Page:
LEO FITZPATRICK: WASHINGTON SQUARE PARK TO CHELSEA

Grandlife interviews

LEO FITZPATRICK: WASHINGTON SQUARE PARK TO CHELSEA

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Leo Fitzpatrick is a dynamic force to reckon with, although he might not want you to know. Having first started acting in the 1995 movie Kids after befriending director Larry Clark, Fitzpatrick has played many roles including one of my favorites on The Wire (which ran from 2002–2008). Originally from New Jersey, he dropped out of high school in favor of skateboarding and hanging out with friends in New York City. For the last ten years, he’s worn another hat, as Associate Director of Marlborough Contemporary in Chelsea. Fitzpatrick has an unusual program which allows him to bring artists he likes to Viewing Room, a medium-sized gallery in the back of Marlborough’s 25th Street space. I recently sat down with Fitzpatrick to talk about his experience with the gallery and, of course, his acting career. As far as upcoming programming at the gallery, keep an eye out for work he will be doing with Genesis P-Orridge, Erik Hanson, and Mike Cloud, as well as a top-secret show that he wasn’t ready to talk about.

Katy Diamond Hamer: Your career has been multidisciplinary. How did you get into the gallery world?

Leo Fitzpatrick: I’ll give you a little backstory. About nine or ten years ago, me, Nate Lowman and Hanna Liden started a gallery, or small project space, actually, called Home Alone. It grew from a storefront window to an actual space. We had never wanted to sell art or be art dealers; Nate and Hanna are both artists and our motto was, “The artist is always right, even if it’s wrong.”  In doing that, the artists had complete freedom to do whatever they wanted and we weren’t a threat to either Nate or Hanna’s galleries. We weren’t trying to profit off artists but rather just give them a platform to do whatever they wanted. We lost a considerable amount of money [laughs] but we were able to build a resume of people we liked working with. Because Nate and Hanna are artists and I’m a failed actor, I had the most time to do the day-to-day activities at the gallery that could be perceived as boring.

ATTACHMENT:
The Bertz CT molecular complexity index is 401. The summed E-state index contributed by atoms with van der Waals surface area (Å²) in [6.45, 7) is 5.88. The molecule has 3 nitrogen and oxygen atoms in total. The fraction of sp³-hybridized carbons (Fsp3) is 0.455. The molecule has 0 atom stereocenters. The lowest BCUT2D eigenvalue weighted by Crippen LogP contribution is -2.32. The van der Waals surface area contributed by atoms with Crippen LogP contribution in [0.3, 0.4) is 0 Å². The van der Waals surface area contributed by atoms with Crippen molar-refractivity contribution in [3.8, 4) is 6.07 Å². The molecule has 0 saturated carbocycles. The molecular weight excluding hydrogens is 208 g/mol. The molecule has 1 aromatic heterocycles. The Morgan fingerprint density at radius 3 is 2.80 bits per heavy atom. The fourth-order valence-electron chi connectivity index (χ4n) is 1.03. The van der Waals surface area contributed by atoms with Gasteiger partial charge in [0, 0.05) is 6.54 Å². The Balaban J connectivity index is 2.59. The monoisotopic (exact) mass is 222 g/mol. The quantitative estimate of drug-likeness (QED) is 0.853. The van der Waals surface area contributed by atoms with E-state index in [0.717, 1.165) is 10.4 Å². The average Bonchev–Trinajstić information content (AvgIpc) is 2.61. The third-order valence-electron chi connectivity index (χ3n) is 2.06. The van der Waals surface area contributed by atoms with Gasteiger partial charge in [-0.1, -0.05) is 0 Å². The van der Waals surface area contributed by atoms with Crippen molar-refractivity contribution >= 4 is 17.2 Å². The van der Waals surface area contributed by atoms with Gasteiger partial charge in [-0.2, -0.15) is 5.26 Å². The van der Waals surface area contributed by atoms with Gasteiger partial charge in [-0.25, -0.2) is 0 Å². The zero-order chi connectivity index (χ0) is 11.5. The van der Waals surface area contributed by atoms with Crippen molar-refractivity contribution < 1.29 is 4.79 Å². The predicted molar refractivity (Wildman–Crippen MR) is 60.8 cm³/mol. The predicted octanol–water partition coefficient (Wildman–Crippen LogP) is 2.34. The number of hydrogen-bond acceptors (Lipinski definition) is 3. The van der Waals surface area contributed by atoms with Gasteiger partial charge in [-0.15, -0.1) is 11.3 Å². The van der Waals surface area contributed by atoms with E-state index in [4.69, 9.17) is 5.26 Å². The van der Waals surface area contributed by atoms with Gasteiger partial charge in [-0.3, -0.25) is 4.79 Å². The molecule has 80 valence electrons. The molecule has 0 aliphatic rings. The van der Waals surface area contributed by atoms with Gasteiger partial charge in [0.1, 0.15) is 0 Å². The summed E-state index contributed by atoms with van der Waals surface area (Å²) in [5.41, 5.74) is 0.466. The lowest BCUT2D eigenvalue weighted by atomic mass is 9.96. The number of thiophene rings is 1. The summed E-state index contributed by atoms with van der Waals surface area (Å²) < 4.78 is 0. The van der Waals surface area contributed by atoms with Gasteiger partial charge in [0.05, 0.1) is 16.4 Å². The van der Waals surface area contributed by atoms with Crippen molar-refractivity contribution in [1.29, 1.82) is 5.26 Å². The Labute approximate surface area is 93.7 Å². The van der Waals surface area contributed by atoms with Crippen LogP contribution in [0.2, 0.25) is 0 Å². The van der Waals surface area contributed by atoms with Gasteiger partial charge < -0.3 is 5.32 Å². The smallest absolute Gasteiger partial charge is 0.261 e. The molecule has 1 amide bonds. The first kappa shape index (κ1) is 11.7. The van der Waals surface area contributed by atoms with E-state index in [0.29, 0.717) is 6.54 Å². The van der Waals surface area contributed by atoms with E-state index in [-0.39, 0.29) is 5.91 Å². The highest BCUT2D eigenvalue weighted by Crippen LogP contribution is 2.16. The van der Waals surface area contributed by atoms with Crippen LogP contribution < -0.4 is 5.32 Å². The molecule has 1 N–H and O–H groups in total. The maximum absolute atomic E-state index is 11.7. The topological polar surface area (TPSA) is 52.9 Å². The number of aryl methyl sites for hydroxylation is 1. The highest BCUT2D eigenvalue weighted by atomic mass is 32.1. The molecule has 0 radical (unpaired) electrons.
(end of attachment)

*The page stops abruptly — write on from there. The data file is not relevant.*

When we decided to close Home Alone, I went to Pascal [Spengemann] from Marlborough Gallery to ask him advice on how independent curating works since I never went to school for any of this. He originally propositioned me to do Home Alone at Marlborough, but I needed to make a separation between the two because Hanna and Nate, who are still some of my best friends, weren’t involved. That is how Viewing Room was started.

KDH: It’s amazing to think how you didn’t have a formal education in acting or art but have still managed to find visibility in both.

LF: I’m a high school dropout, a skateboard kid who didn’t grow up with any culture, art or anything. I dropped out of school so I could skate and move around a bunch. I feel really lucky to not have any influence that led me to the things I was into. Every record was a new discovery, every artist was a new discovery because I was never taught what was good or what was bad. So my taste has been based on gut reaction and instinct, then and now. I always felt uncomfortable in the art world and in the world in general because I don’t look like people in the art world and I don’t talk like people in the art world and the things I view as important, maybe other people don’t view as important. I still approach Viewing Room in the same way that I approached working with artists as part of Home Alone Gallery. I know that some young people might go to gallery openings just for the beer, but my hope is that one or two of them might come back without their friends on a mission to take in the show and be inspired to do their own thing.